Most of us begin our chaotic days getting ready for work. After a day at the office, we manage all sorts of responsibilities as if our to-do list stares us down from every corner. With all of our efforts spent getting things checked off of our daily list, it’s no wonder we end up asking ourselves where the hours went. All of which can make finding a prolonged period to exercise quite challenging. If you discover that finding long enough occasions for physical fitness is difficult, or you aren’t seeing desired results from your current fitness routine, you may want to try HIIT training.
There are several unique advantages to HIIT training. One is that you don’t always need hours to set aside each day for working out. In fact, just twenty minutes of daily HIIT training can provide long-lasting results, which will have you singing the tune “time is on my side, oh yes it is.” But, more importantly, they call it “high intensity” for a reason. HIIT training pushes your aerobic and anaerobic systems, helping you burn more calories. This focused type of cardio fitness also keeps working for you long after you’ve finished your workout. In fact, your body keeps burning fat while recovering from the proverbial kick in the rear you gave it.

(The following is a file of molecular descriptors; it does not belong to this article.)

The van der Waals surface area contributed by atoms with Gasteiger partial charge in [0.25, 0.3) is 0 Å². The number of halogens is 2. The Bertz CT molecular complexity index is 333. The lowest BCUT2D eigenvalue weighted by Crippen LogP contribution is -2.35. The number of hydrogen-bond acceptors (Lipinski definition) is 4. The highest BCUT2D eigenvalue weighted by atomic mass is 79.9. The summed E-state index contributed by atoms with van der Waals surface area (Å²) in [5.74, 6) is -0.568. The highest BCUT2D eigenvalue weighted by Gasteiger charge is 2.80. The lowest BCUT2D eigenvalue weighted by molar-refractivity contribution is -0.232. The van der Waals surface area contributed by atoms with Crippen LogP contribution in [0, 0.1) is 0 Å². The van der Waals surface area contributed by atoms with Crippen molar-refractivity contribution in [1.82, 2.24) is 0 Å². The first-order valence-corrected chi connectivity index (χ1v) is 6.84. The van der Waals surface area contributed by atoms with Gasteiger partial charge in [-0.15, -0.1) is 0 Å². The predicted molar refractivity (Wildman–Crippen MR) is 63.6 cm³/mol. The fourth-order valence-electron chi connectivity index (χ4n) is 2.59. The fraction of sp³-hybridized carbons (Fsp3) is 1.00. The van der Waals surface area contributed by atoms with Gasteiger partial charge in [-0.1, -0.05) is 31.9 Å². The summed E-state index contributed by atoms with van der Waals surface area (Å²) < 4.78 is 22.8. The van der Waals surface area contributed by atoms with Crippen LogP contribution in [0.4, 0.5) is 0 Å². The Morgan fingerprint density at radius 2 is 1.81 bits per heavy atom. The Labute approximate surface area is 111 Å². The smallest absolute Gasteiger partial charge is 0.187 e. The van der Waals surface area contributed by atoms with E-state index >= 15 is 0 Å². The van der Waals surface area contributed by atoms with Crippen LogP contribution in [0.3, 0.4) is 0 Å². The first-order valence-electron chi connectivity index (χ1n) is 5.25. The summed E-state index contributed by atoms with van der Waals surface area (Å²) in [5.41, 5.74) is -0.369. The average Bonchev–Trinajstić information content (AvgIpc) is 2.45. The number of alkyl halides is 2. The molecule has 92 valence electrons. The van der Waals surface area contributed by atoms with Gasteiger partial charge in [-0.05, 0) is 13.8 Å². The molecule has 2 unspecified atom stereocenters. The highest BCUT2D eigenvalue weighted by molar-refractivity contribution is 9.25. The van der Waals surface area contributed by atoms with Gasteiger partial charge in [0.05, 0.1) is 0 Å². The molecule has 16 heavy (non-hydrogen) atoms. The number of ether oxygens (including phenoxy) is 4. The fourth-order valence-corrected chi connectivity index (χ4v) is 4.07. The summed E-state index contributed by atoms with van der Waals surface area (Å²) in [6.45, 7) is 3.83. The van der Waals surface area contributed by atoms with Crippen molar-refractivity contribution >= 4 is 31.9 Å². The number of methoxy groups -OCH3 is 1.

While some programs may vary, the core of HIIT training typically consists of maximum intensity exercises for up to two minutes followed by up to five minutes of fitness at 60 to 70% of the maximum heart rate. A HIIT training session typically begins with a short five-minute warm up and follows with a five-minute cool down period. Your HIIT workouts can involve using home fitness equipment or involve bursts of sprinting followed by jogging.
As the name implies, HIIT training is intense and not easy. HIIT may not be for everyone, especially those with heart conditions. You should always consult your doctor if you have any concerns prior to starting a HIIT training regimen.